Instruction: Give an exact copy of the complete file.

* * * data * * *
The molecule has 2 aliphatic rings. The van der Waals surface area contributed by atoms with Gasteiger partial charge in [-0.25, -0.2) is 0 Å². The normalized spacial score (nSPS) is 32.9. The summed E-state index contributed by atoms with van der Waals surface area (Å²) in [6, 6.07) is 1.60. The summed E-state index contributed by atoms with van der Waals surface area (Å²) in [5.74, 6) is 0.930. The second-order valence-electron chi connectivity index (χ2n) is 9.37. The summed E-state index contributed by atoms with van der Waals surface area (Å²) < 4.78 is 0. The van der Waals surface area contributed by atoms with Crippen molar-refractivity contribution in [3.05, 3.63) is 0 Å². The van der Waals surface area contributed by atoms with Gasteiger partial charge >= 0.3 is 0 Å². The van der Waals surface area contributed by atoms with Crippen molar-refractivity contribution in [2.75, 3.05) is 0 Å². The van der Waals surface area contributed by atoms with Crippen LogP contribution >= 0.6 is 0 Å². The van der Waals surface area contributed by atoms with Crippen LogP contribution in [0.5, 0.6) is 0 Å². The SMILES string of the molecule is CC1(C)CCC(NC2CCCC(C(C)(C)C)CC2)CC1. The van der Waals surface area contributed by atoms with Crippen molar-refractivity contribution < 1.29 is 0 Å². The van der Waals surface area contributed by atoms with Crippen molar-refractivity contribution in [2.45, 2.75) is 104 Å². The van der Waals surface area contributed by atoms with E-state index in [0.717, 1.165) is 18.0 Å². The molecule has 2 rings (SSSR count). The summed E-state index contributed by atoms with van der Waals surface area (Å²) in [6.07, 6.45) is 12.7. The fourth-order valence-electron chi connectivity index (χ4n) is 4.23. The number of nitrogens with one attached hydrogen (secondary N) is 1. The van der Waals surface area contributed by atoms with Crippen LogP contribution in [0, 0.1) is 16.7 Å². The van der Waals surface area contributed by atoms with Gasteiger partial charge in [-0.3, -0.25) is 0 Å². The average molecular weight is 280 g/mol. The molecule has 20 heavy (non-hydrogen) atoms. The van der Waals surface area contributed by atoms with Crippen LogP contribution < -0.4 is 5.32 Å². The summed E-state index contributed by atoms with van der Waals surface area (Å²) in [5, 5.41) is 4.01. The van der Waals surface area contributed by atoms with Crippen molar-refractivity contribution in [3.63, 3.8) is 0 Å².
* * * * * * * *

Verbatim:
The molecule has 2 aliphatic rings. The van der Waals surface area contributed by atoms with Gasteiger partial charge in [-0.25, -0.2) is 0 Å². The normalized spacial score (nSPS) is 32.9. The summed E-state index contributed by atoms with van der Waals surface area (Å²) in [6, 6.07) is 1.60. The summed E-state index contributed by atoms with van der Waals surface area (Å²) in [5.74, 6) is 0.930. The second-order valence-electron chi connectivity index (χ2n) is 9.37. The summed E-state index contributed by atoms with van der Waals surface area (Å²) < 4.78 is 0. The van der Waals surface area contributed by atoms with Crippen molar-refractivity contribution in [3.05, 3.63) is 0 Å². The van der Waals surface area contributed by atoms with Gasteiger partial charge >= 0.3 is 0 Å². The van der Waals surface area contributed by atoms with Crippen molar-refractivity contribution in [2.75, 3.05) is 0 Å². The van der Waals surface area contributed by atoms with Crippen LogP contribution >= 0.6 is 0 Å². The van der Waals surface area contributed by atoms with Crippen LogP contribution in [0.5, 0.6) is 0 Å². The SMILES string of the molecule is CC1(C)CCC(NC2CCCC(C(C)(C)C)CC2)CC1. The van der Waals surface area contributed by atoms with Crippen molar-refractivity contribution < 1.29 is 0 Å². The van der Waals surface area contributed by atoms with Crippen molar-refractivity contribution in [2.45, 2.75) is 104 Å². The van der Waals surface area contributed by atoms with E-state index in [0.717, 1.165) is 18.0 Å². The molecule has 2 rings (SSSR count). The summed E-state index contributed by atoms with van der Waals surface area (Å²) in [6.07, 6.45) is 12.7. The fourth-order valence-electron chi connectivity index (χ4n) is 4.23. The number of nitrogens with one attached hydrogen (secondary N) is 1. The van der Waals surface area contributed by atoms with Crippen LogP contribution in [0, 0.1) is 16.7 Å². The van der Waals surface area contributed by atoms with Gasteiger partial charge in [-0.3, -0.25) is 0 Å². The average molecular weight is 280 g/mol. The molecule has 20 heavy (non-hydrogen) atoms. The van der Waals surface area contributed by atoms with Crippen LogP contribution < -0.4 is 5.32 Å². The summed E-state index contributed by atoms with van der Waals surface area (Å²) in [5, 5.41) is 4.01. The van der Waals surface area contributed by atoms with Crippen molar-refractivity contribution in [3.63, 3.8) is 0 Å².